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Why Is Your Child Acting Out? Helping a Troubled Teen

When a person is acting out, it means they are behaving badly or in a socially unacceptable manner, especially as a means of venting painful emotions like stress, unhappiness, fear, or frustration. Acting out is common among teens. Read on to understand why your child is acting out and how to help a troubled teen.

Why is Your Child Acting Out?

There are multiple reasons why your child is acting out. The reasons are often deeply buried, and inappropriate behavior is usually used to cover them up. Here are the most common reasons for acting out among teenagers.

1. Mental Health Condition

One reason your child might be acting out is because of an untreated mental condition. Common mental conditions that cause teens to act out include ADHD, anxiety disorders, obsessive-impulsive disorder, and autism. If you think your child’s socially unacceptable behavior is due to a mental illness, take them to a mental health professional to examine them.

2. Upsetting Situation

A child may act out because of dealing with an upsetting situation. The upsetting situation could be a familial issue like financial instability, sibling rivalry, or divorce. Approximately 50% of married couples in the United States divorce. Children are negatively affected and overwhelmed with such issues, forcing them to act out.

3. Learning Disability

Struggling with a learning disability is another cause of acting out in teenagers. Children with learning disabilities like dyslexia and dyscalculia cannot learn well in a typical classroom making them to respond by being aggressive or having emotional outbursts. Talk to your child’s teacher if you think your child has a learning disability affecting their behavior.

4. Peer Pressure

Many teenagers act out because of peer pressure. Your child could start smoking, drinking, or DUI to impress their peers. Teenagers will continue misbehaving as long as the behavior impresses their peers and gives them the attention they need. However, some of these misbehaviors like DUI could land your child into big problems. Some offenders may be eligible for Pennsylvania’s Accelerated Rehabilitative Disposition (ARD) program for a first-time DUI offense.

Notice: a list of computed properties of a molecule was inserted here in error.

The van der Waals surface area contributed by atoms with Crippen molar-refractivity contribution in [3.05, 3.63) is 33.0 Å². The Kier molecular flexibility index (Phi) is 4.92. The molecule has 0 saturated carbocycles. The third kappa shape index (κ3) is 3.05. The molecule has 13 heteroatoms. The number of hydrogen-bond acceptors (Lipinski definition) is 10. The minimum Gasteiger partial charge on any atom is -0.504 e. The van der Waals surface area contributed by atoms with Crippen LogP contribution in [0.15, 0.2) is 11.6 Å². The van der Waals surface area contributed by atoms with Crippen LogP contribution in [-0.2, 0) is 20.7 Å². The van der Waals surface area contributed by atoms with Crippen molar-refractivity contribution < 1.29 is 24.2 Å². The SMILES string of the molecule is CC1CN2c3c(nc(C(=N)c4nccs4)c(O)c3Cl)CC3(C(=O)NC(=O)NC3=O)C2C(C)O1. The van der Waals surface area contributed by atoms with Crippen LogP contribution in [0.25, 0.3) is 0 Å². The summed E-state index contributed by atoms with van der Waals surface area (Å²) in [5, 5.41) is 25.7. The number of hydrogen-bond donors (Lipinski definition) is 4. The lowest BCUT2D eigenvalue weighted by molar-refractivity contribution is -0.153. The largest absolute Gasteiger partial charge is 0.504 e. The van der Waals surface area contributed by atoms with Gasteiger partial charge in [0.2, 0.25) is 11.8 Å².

How to Help a Troubled Teen?

Dealing with a troubled teen as a mom can be daunting. Fortunately, you can take several practical steps to manage your child’s acting out behavior.

1. Help Your Child Work Through Difficult Times

Most teenagers don’t understand they are acting out. That said, they need parental guidance to help them work through difficult feelings. If your family is going through difficult times caused by disease or divorce, talk to your children about them. Nearly 39.5% of men and women will test positive for cancer at some point during their lifetimes. Explaining to your children that some of these things are bound to happen might help to ease their behaviors.

2. Stay Calm

It is advisable to stay calm and avoid overreacting when your child acts out. Teach by providing appropriate consequences, accountability, and responsibility, instead of punishment. Staying calm will help you stay in control of the situation and find amicable solutions to solve your teen’s bad behavior.

3. Don’t Tolerate Acting Out Behaviors

Don’t tolerate any kind of acting out behaviors from your child. If your teen is stealing, using drugs, insulting people, or destroying property, hold them accountable for their actions, even if it means reporting them to the authorities. Failure to address bad behavior will encourage your children to continue doing them.

4. Be Your Child’s Role Model

You can help your troubled teen by acting as their role model. Set rules at home and abide by them. Teach them good manners and commend them when they do the right things. It would also help to avoid getting into arguments with your troubled teen. Your child will imitate your behavior and behave better.

Understanding the cause of your child’s acting out behavior is imperative to eliminating them. Talk to another mom or seek professional help if you need help with your troubled teen.

Kelsey R.
Author: Kelsey R.

Metro Detroit Mommy writer Kelsey.